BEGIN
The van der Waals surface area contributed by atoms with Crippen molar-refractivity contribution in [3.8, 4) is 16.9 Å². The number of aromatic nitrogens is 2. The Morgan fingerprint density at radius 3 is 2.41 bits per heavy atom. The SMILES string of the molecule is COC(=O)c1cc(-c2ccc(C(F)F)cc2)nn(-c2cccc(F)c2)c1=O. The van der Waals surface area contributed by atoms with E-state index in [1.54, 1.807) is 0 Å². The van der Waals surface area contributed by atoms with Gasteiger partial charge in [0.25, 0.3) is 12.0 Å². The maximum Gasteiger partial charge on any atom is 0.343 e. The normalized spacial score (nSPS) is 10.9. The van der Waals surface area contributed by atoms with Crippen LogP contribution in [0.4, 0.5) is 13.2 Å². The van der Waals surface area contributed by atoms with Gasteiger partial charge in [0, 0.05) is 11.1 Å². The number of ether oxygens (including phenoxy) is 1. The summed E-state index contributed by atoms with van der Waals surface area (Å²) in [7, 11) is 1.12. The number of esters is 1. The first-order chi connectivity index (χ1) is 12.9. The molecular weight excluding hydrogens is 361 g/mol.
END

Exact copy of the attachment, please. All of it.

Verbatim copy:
The van der Waals surface area contributed by atoms with Crippen molar-refractivity contribution in [3.8, 4) is 16.9 Å². The number of aromatic nitrogens is 2. The Morgan fingerprint density at radius 3 is 2.41 bits per heavy atom. The SMILES string of the molecule is COC(=O)c1cc(-c2ccc(C(F)F)cc2)nn(-c2cccc(F)c2)c1=O. The van der Waals surface area contributed by atoms with E-state index in [1.54, 1.807) is 0 Å². The van der Waals surface area contributed by atoms with Gasteiger partial charge in [0.25, 0.3) is 12.0 Å². The maximum Gasteiger partial charge on any atom is 0.343 e. The normalized spacial score (nSPS) is 10.9. The van der Waals surface area contributed by atoms with Crippen LogP contribution in [0.4, 0.5) is 13.2 Å². The van der Waals surface area contributed by atoms with Gasteiger partial charge in [0, 0.05) is 11.1 Å². The number of ether oxygens (including phenoxy) is 1. The summed E-state index contributed by atoms with van der Waals surface area (Å²) in [7, 11) is 1.12. The number of esters is 1. The first-order chi connectivity index (χ1) is 12.9. The molecular weight excluding hydrogens is 361 g/mol.